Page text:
Knott County Superintendent Brent Hoover believes school and community go hand in hand and losing his friend and colleague, previous Superintendent Kim King, underscored that belief.
Hoover was named acting superintendent on May 27, 2021, just days after the death of King. She served as superintendent for 14 years and passed away at 56 after a long battle with breast cancer.
“I worked closely with the previous superintendent,” he said shortly after taking on the role. “The transition has not been overwhelming but has been challenging. Our board made a relatively quick move; it was a quick transition.”
Hoover is grateful for everyone coming together during a tough time.
“Because of the support and understanding that staff and community have provided, it’s allowed me to have a smooth transition,” he said. “We have one of the most supportive communities in the state.”
A graduate of Knott County High School, Hoover has lived and worked in the county his entire life. He began his teaching career in 1995 at Emmalena Elementary, a kindergarten through 8th-grade school. He worked there for three years until he transitioned to Knott County Central High, where he taught until 2009.
He accepted his first administrator role in 2009 as the district instructional supervisor and technology director. In 2013, he added transportation director and buildings and grounds director to his duties. In May 2021, he was appointed as the acting superintendent and three months later was named the new Knott County superintendent. Hoover began on July 1, 2021.
Knott County Schools serves more than 2,400 K-12 students throughout its seven schools. Hoover is personally invested in all students’ educational success to help the community as a whole flourish.
“I believe all children can learn at high levels. My staff and I believe that all children can learn when we are working to meet the needs of all of our children,” he said. “I understand this is a significant challenge due to the COVID-19 pandemic. Through strategic planning, our staff has the capacity to address learning loss and meet the needs of all students.”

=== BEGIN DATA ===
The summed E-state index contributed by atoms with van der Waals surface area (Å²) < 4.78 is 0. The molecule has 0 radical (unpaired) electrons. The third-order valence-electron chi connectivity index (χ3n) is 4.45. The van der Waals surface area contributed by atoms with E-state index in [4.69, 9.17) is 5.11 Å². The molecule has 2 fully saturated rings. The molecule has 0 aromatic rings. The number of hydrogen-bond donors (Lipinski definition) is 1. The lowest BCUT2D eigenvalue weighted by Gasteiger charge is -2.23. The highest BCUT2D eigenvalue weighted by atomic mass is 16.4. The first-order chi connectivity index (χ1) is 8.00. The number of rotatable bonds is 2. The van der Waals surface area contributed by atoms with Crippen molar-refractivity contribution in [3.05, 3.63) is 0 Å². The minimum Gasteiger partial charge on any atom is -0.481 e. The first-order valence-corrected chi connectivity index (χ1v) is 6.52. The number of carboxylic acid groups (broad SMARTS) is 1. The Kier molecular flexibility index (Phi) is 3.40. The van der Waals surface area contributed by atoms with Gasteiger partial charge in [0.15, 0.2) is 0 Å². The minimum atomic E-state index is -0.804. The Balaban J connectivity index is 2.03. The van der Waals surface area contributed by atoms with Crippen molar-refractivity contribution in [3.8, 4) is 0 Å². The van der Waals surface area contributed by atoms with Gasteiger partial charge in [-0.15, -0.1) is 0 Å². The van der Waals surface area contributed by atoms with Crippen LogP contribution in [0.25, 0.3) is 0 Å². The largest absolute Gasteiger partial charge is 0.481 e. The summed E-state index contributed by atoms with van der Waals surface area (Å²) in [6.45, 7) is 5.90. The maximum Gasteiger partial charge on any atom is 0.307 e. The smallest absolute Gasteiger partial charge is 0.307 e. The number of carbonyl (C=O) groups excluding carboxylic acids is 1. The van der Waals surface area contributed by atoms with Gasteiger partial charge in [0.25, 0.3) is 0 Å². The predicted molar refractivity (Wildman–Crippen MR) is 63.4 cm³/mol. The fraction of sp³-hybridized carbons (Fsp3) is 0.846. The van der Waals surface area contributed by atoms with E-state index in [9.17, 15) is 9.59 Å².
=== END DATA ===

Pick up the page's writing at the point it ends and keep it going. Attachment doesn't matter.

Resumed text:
When the COVID-19 pandemic first shut down schools in March 2020, Hoover was part of the team working to help provide resources for Knott County students who live in socioeconomically depressed areas without internet connections and at-home devices. Knott County worked hard to deliver a device in the hands of every student and provide hotspots for internet access.
“I worked with educational technology for 12 years. I felt very comfortable with EdTech, but we had this quick transition from in-person to virtual environment almost immediately,” he said. “That was very challenging to do while also preventing loss of learning.”
Hoover’s main goal for the 2021-2022 school year is addressing the unfinished learning caused by the pandemic for Knott County students.
“We understand students with special needs and socioeconomic needs have experienced even a greater loss of learning in comparison to our overall population. For this reason, we are focusing on our core instructional program to make sure all students are experiencing growth while also addressing achievement gaps that have occurred,” he said.
Hoover is a graduate of Morehead State University, where he earned his bachelor’s and master’s degrees, as well as certifications in school principalship, instructional supervision and superintendent.
When not working, Hoover enjoys visiting his daughter in Baton Rouge, La., spending time with his wife and enjoying the outdoors as an avid fisherman.